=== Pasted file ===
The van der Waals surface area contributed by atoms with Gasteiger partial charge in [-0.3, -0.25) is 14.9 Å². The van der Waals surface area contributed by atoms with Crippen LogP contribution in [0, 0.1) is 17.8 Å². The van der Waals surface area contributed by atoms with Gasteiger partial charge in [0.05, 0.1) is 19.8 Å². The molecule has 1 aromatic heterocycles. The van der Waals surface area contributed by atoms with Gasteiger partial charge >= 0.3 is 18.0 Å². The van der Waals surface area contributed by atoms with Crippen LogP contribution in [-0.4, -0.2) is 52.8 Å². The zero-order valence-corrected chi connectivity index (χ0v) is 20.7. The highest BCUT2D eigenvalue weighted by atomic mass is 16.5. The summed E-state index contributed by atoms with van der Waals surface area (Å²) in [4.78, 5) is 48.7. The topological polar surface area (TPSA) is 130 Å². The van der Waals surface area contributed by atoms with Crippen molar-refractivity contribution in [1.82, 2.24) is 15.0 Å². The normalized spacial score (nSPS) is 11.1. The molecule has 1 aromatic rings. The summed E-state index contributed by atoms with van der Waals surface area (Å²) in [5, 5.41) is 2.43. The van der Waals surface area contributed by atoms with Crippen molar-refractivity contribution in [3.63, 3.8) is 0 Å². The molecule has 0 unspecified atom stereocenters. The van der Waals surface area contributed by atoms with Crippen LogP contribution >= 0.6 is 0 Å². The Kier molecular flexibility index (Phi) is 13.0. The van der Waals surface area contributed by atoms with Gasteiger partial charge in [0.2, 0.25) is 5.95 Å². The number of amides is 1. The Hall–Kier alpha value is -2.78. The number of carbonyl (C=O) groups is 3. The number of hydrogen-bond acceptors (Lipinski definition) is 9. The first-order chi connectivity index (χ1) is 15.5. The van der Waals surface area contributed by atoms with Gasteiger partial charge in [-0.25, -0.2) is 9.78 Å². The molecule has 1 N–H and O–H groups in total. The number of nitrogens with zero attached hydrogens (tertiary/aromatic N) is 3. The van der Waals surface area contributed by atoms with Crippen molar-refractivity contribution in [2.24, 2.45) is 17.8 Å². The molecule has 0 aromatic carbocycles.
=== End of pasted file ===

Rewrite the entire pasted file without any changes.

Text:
The van der Waals surface area contributed by atoms with Gasteiger partial charge in [-0.3, -0.25) is 14.9 Å². The van der Waals surface area contributed by atoms with Crippen LogP contribution in [0, 0.1) is 17.8 Å². The van der Waals surface area contributed by atoms with Gasteiger partial charge in [0.05, 0.1) is 19.8 Å². The molecule has 1 aromatic heterocycles. The van der Waals surface area contributed by atoms with Gasteiger partial charge >= 0.3 is 18.0 Å². The van der Waals surface area contributed by atoms with Crippen LogP contribution in [-0.4, -0.2) is 52.8 Å². The zero-order valence-corrected chi connectivity index (χ0v) is 20.7. The highest BCUT2D eigenvalue weighted by atomic mass is 16.5. The summed E-state index contributed by atoms with van der Waals surface area (Å²) in [4.78, 5) is 48.7. The topological polar surface area (TPSA) is 130 Å². The van der Waals surface area contributed by atoms with Crippen molar-refractivity contribution in [1.82, 2.24) is 15.0 Å². The normalized spacial score (nSPS) is 11.1. The molecule has 1 aromatic rings. The summed E-state index contributed by atoms with van der Waals surface area (Å²) in [5, 5.41) is 2.43. The van der Waals surface area contributed by atoms with Crippen molar-refractivity contribution in [3.63, 3.8) is 0 Å². The molecule has 0 unspecified atom stereocenters. The van der Waals surface area contributed by atoms with Crippen LogP contribution >= 0.6 is 0 Å². The Kier molecular flexibility index (Phi) is 13.0. The van der Waals surface area contributed by atoms with Gasteiger partial charge in [0.2, 0.25) is 5.95 Å². The number of amides is 1. The Hall–Kier alpha value is -2.78. The number of carbonyl (C=O) groups is 3. The number of hydrogen-bond acceptors (Lipinski definition) is 9. The first-order chi connectivity index (χ1) is 15.5. The van der Waals surface area contributed by atoms with Gasteiger partial charge in [-0.25, -0.2) is 9.78 Å². The molecule has 1 N–H and O–H groups in total. The number of nitrogens with zero attached hydrogens (tertiary/aromatic N) is 3. The van der Waals surface area contributed by atoms with Crippen molar-refractivity contribution in [2.24, 2.45) is 17.8 Å². The molecule has 0 aromatic carbocycles.